Infections remain a major cause of morbidity and mortality despite decades of advances in diagnosis, therapeutics and delivery of health care. Many of the traditional treatments for common infections are no longer effective because of the emergence of new infections (e.g. SARS, norovirus) and the fast-growing problem of antimicrobial resistance. Although the prevention of many community and healthcare-associated infections is theoretically within our reach, progress is often slow because of the multi-factorial nature of the problem. The origins of this widespread problem of infection stem from issues in such diverse areas as microbial genetics, health care policy, economics, and human behavior. This level of complexity mandates a new generation of scholars ready to begin their careers from an interdisciplinary perspective. Therefore, through this program, Training in Interdisciplinary Research to Prevent Infections (TIRI), we propose to prepare pre- and post-doctoral scholars for participation and leadership in interdisciplinary research to prevent infections. Building on a highly productive T90, the aims of TIRI are to (a) expand an interdisciplinary research curriculum, (b) recruit and train a qualified diverse cadre of interdisciplinary pre-doctoral and post-doctoral fellows to conduct research focused on the prevention of infections across the continuum of care, (c) expand and assess collaborative research activities between nursing faculty and trainees and those from other disciplines, and (d) evaluate the training program structures, processes, and outcomes on an ongoing and annual basis. Based on preliminary work to define competencies essential to successful interdisciplinary research, the training program includes three key activities for trainees: 1) a didactic course, """"""""Building Interdisciplinary Research Models"""""""", 2) an Interdisciplinary Research Seminar, and 3) Supervised Field Experience. Each programmatic element will be coordinated by an interdisciplinary Faculty Leadership Team, and each trainee will be mentored by an interdisciplinary team of senior researchers. We will support 2 predoctoral and 2 postdoctoral trainees for 2 years each. Predoctoral trainees will be selected from among students who have successfully completed one year of doctoral education in any school or department. Recruitment strategies for both include our well-established Center website and, because of our particular commitment to assuring a diverse cadre of trainees, we have collaborative recruitment plans with established outreach programs, as well as the City University of New York and Hunter-Bellevue School of Nursing, both of which have a high proportion of Hispanic and African-American graduate students. The training program will be evaluated at several levels, including individual courses, dissertations, post-doctoral field projects, and career trajectory of trainees. These evaluations will be a focal point of discussion within the Faculty Leadership Team, and suitable program modifications will be implemented by the Leadership Team.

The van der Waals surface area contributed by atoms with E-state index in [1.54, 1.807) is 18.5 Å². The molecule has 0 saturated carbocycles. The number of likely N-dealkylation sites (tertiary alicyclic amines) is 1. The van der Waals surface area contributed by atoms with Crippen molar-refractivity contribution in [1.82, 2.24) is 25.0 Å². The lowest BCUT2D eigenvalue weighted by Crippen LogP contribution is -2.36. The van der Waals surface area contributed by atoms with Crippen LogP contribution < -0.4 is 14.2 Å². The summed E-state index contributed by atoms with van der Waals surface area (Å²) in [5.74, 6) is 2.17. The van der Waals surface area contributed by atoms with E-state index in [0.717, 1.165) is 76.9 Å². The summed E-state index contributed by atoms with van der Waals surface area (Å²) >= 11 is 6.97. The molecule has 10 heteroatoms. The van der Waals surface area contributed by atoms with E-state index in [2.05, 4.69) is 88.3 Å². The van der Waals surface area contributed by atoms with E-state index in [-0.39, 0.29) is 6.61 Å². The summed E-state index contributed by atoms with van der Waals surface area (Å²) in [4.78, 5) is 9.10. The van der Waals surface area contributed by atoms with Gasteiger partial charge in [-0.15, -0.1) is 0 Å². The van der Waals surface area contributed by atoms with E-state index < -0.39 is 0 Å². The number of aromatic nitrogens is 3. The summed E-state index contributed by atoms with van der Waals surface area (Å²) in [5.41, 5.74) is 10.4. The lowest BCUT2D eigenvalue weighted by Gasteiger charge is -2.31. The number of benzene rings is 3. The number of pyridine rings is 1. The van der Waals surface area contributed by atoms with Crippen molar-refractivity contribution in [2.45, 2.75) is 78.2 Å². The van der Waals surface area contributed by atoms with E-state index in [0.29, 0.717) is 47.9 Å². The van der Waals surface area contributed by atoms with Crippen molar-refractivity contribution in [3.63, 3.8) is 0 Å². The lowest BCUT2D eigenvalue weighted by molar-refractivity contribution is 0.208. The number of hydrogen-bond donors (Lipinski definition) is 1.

Public Health Relevance

Infections remain a major cause of morbidity and mortality despite decades of advances in diagnosis, therapeutics and delivery of health care. Although the prevention of many community and healthcare- associated infections is theoretically within our reach, progress is often slow because of the multi-factorial nature of the problem and a failure to integrate knowledge across fields such as epidemiology, genetics, and behavioral science. This training program will prepare a cadre of highly productive interdisciplinary scientists to discover and translate new infection prevention strategies.

National Institute of Health (NIH)
National Institute of Nursing Research (NINR)
Institutional National Research Service Award (T32)
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Special Emphasis Panel (ZNR1-REV-W (08))
Program Officer
Mccloskey, Donna J
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Columbia University (N.Y.)
Other Health Professions
Schools of Nursing
New York
United States
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